While I could very easily say the parts of this book that I took great knowledge from, it is in the â€˜Main Characteristics of Faith' section in the final chapter that the book is best summarised. The author speaks from great experience and with a great deal of clarity. Not afraid to reveal his own failings, he reveals how truer faith can be realised.
I enjoyed this book and found it well written, well set out and accessible.
"Seeing the Unseen" by T.W. Hunt is a quick read, just a few more than a hundred pages, but it's packed with the wisdom that Hunt acquired while recovering from a lengthy illness. During this time, Hunt considered the spiritual realm and all that it has to offer. He shows his readers how everything changes when view their temporary physical lives through the lens of God's eternal Kingdom. He shows how their prayer lives take on deeper meaning in light of God's greater purposes.
The book was difficult to read at first. It didn't seem to have a clear outline. I often felt like Hunt was throwing random thoughts out at me one after another. Some were brilliant, but I couldn't find anything to grasp hold of. I wanted him to slow down, tell me more about each point, and show me how one thought led to another. I couldn't figure out his overall message to me.
This started to change in chapter six where he presented seven factors for infusing prayers with faith. In chapter seven, he told how he is learning to experience each of these personally. In chapter eight, he gives a summary of the points of the book, which makes the meaning of the earlier chapters clear. I was thankful for this and was engrossed to the end of the book.
If you long for a deeper prayer life and a clearer sense of God's Presence in your life, "Seeing the Unseen" can help you find what you're looking for. Hunt will help you cultivate a growing faith.
Disclosure of Material Connection: I received this book free from NavPress Publishers as part of their Blogger Review Program. I was not required to write a positive review. The opinions I have expressed are my own. I am disclosing this in accordance with the Federal Trade Commision's 16 CFR, Part 255: "Guides Concerning the Use of Endorsements and Testimonials in Advertising."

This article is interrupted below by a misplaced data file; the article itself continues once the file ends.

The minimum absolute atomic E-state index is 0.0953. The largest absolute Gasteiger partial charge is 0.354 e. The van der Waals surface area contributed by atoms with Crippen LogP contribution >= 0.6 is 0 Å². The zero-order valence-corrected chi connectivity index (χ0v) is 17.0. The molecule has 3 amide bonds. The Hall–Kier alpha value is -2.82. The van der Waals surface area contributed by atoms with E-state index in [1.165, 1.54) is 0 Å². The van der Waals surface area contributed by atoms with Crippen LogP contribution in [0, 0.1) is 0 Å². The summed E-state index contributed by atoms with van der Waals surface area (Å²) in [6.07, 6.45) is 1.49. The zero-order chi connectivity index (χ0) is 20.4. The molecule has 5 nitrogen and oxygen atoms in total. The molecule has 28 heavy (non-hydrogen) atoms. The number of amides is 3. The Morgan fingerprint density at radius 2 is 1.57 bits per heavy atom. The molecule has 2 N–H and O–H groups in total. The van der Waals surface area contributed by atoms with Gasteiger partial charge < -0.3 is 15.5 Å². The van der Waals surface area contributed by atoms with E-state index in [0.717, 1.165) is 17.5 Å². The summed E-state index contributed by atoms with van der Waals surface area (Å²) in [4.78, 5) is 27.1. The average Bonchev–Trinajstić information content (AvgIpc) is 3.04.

It is so good to see Dr. Hunt back in the saddle again. His work is among some of the best, if not the best out there in the area of prayer. Seeing the Unseen is no exception. His candor and his knowledge of prayer show forth in this short book like a beacon in the night. He shares with his readers his years of experience in prayer without all the fluff that accompanies other books I've read on the subject. He makes it clear that the occasional prayer meeting will not suffice if you seriously want to see the unseen, grow in faith, and know God better than you do at this moment. He also doesn't promise instant prayer warrior status either. He makes it clear that growth is a process, that it takes time, and that it takes practice. But he also makes it clear that the end result is well worth the effort.
So what didn't I like about this book? Not much really. I could have done without some of the introductory stuff, but it was interesting. Slows down the rapid consumption of what he has to say which is necessary if you are really interested in prayer. But who had ever heard of entelechy before he mentioned it? Wonder where he ran across it? I do think a return to "seeing the unseen" more frequently would have good. I lost sight of that about midway through the book even though all the discussion continues to be related to that theme.
Read through this book slowly. Think about what is said and then pray. This is a deep, yet very simply stated, book. I recommend it highly.
This book was provided to me by Navpress for review.